It’s a moment that every runner recognizes – and dreads. A stray foot, a quick tumble, and a sharp pain tells you in no uncertain terms that your formerly peaceful morning run has come to an end. But what about the job you planned for tomorrow, or the weekend marathon you’ve been training months for? Unfortunately, those might just be out of reach, too.
Ambitious and hard-driving runners can seem near-invincible. They take on seemingly endless marathon courses and come out smiling; albeit winded and a little sweaty. Runners are remarkably healthy people; but they, more than many casual runners or other athletes, are prone to painful injuries such as stress fractures, plantar fasciitis, or even joint damage. Without proper recovery, this injuries can be long-lasting or seriously reduce a runner’s capabilities. Here, I outline a few ways injured athletes can makes sure that their recovery goes as smoothly and effectively as possible.
Prevention is Key
The best injuries are the ones that never happen. Prevent potential injuries by incorporating warm-up and cool-down practices into your routine, and remember to always wear running shoes that support your feet. If you feel as though something might be off, check in with your doctor or trainer! Checking in about a seemingly minor injury now could save you a great deal of pain – and lost training time – down the road.
Try not to push yourself beyond your limits while you’re recovering. This self-policing can be frustrating for ambitious runners who want to achieve, but it’s absolutely vital to a short and speedy recovery. When you return to running after an injury, limit yourself to five- to ten-minute running periods spaced between walking interludes. During each walking period, check in with your body. If you feel pain, stop and assess your injury. Otherwise, keep going! Over time, you can add on time as you feel appropriate.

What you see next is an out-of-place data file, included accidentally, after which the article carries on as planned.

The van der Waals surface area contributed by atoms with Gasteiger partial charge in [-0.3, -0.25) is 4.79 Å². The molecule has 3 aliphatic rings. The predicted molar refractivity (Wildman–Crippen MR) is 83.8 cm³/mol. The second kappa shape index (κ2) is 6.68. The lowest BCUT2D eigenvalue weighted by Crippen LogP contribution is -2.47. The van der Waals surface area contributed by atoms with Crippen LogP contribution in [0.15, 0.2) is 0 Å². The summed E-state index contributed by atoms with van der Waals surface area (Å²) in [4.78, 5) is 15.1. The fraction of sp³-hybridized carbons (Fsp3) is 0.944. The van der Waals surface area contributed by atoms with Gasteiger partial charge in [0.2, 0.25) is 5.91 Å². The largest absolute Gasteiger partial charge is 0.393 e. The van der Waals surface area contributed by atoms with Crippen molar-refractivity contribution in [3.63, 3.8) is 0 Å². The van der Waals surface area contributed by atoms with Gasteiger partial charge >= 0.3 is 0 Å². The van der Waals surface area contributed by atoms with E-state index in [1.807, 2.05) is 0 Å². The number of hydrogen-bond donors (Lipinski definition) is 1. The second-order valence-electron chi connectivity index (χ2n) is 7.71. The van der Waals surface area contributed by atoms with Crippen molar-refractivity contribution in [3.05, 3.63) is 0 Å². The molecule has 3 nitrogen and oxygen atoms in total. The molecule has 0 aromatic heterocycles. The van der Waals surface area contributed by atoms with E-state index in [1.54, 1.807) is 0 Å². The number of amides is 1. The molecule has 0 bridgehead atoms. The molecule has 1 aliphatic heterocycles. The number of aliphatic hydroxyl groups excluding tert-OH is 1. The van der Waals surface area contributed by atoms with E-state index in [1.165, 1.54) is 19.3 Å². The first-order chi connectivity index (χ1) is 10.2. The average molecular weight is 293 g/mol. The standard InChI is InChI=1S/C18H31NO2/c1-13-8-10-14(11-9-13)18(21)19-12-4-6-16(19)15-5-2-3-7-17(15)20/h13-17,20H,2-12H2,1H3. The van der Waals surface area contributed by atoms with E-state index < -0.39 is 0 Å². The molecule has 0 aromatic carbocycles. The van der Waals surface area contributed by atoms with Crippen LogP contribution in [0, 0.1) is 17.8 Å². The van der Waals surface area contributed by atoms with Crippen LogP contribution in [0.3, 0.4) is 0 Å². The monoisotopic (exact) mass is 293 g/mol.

Try Other Forms of Exercise
Running is a high-impact sport that can, unfortunately, exacerbate injuries. Avoid the risk by trying less-stressful activities such as swimming, cycling, walking, or using the elliptical. When planned out correctly, these sports can provide the same cardiovascular workout as running, without the potential for impact damage.
Stop When You Feel Pain
Always, always, always stop if you feel pain. By attempting to push through a painful workout, you might just make your injury worse – and lengthen your overall recovery time.
An inactive recovery can be emotionally draining. Try to stay positive by keeping in touch with your running community, and support your friends at their races! With enough rest, you will be able to recover your strength and join them on the trail.